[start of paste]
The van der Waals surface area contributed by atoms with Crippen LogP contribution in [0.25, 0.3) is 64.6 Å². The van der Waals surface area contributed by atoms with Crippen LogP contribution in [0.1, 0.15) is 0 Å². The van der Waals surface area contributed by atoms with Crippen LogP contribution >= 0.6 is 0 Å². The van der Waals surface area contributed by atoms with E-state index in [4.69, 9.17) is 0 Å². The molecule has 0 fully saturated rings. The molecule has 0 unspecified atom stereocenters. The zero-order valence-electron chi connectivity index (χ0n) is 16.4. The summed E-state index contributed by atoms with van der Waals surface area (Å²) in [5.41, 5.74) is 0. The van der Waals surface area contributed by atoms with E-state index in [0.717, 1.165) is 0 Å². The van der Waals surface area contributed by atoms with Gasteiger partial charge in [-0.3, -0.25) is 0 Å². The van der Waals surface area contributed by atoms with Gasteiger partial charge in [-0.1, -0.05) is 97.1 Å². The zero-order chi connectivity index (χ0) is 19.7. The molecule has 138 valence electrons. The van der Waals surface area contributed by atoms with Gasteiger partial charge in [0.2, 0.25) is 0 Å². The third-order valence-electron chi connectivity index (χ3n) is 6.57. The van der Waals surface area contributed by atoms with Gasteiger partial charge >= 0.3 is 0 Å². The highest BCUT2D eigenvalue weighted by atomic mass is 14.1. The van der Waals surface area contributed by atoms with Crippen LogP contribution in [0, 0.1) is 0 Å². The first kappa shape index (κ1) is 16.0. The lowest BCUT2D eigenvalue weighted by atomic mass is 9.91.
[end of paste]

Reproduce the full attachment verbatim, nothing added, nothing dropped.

The van der Waals surface area contributed by atoms with Crippen LogP contribution in [0.25, 0.3) is 64.6 Å². The van der Waals surface area contributed by atoms with Crippen LogP contribution in [0.1, 0.15) is 0 Å². The van der Waals surface area contributed by atoms with Crippen LogP contribution >= 0.6 is 0 Å². The van der Waals surface area contributed by atoms with E-state index in [4.69, 9.17) is 0 Å². The molecule has 0 fully saturated rings. The molecule has 0 unspecified atom stereocenters. The zero-order valence-electron chi connectivity index (χ0n) is 16.4. The summed E-state index contributed by atoms with van der Waals surface area (Å²) in [5.41, 5.74) is 0. The van der Waals surface area contributed by atoms with E-state index in [0.717, 1.165) is 0 Å². The van der Waals surface area contributed by atoms with Gasteiger partial charge in [-0.3, -0.25) is 0 Å². The van der Waals surface area contributed by atoms with Gasteiger partial charge in [-0.1, -0.05) is 97.1 Å². The zero-order chi connectivity index (χ0) is 19.7. The molecule has 138 valence electrons. The van der Waals surface area contributed by atoms with Gasteiger partial charge in [0.2, 0.25) is 0 Å². The third-order valence-electron chi connectivity index (χ3n) is 6.57. The van der Waals surface area contributed by atoms with Gasteiger partial charge >= 0.3 is 0 Å². The highest BCUT2D eigenvalue weighted by atomic mass is 14.1. The van der Waals surface area contributed by atoms with Crippen LogP contribution in [0, 0.1) is 0 Å². The first kappa shape index (κ1) is 16.0. The lowest BCUT2D eigenvalue weighted by atomic mass is 9.91.